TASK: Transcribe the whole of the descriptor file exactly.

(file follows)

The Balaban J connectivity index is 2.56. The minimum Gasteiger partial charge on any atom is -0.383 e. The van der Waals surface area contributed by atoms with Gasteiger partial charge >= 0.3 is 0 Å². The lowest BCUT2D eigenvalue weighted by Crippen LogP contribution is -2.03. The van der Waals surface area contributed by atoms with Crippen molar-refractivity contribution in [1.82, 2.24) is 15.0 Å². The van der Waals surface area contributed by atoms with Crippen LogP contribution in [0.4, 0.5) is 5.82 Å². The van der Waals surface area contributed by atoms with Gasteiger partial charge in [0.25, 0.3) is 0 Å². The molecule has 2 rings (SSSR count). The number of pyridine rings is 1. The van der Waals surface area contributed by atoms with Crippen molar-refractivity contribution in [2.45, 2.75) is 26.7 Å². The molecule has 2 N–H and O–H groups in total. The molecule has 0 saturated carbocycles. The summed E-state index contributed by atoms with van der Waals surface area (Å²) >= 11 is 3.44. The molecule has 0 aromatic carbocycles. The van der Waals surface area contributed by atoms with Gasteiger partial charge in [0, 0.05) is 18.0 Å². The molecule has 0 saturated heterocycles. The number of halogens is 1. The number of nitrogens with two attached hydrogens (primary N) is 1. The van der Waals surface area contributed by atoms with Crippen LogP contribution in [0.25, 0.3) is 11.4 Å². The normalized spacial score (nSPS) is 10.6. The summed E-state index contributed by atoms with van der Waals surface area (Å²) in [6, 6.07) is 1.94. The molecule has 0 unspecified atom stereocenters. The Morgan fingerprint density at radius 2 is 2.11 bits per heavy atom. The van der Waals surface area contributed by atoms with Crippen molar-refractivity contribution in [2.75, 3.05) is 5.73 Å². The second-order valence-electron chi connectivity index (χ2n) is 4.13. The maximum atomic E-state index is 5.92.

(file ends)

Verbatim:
The Balaban J connectivity index is 2.56. The minimum Gasteiger partial charge on any atom is -0.383 e. The van der Waals surface area contributed by atoms with Gasteiger partial charge >= 0.3 is 0 Å². The lowest BCUT2D eigenvalue weighted by Crippen LogP contribution is -2.03. The van der Waals surface area contributed by atoms with Crippen molar-refractivity contribution in [1.82, 2.24) is 15.0 Å². The van der Waals surface area contributed by atoms with Crippen LogP contribution in [0.4, 0.5) is 5.82 Å². The van der Waals surface area contributed by atoms with Gasteiger partial charge in [0.25, 0.3) is 0 Å². The molecule has 2 rings (SSSR count). The number of pyridine rings is 1. The van der Waals surface area contributed by atoms with Crippen molar-refractivity contribution in [2.45, 2.75) is 26.7 Å². The molecule has 2 N–H and O–H groups in total. The molecule has 0 saturated carbocycles. The summed E-state index contributed by atoms with van der Waals surface area (Å²) >= 11 is 3.44. The molecule has 0 aromatic carbocycles. The van der Waals surface area contributed by atoms with Gasteiger partial charge in [0, 0.05) is 18.0 Å². The molecule has 0 saturated heterocycles. The number of halogens is 1. The number of nitrogens with two attached hydrogens (primary N) is 1. The van der Waals surface area contributed by atoms with Crippen LogP contribution in [0.25, 0.3) is 11.4 Å². The normalized spacial score (nSPS) is 10.6. The summed E-state index contributed by atoms with van der Waals surface area (Å²) in [6, 6.07) is 1.94. The molecule has 0 unspecified atom stereocenters. The Morgan fingerprint density at radius 2 is 2.11 bits per heavy atom. The van der Waals surface area contributed by atoms with Crippen molar-refractivity contribution in [2.75, 3.05) is 5.73 Å². The second-order valence-electron chi connectivity index (χ2n) is 4.13. The maximum atomic E-state index is 5.92.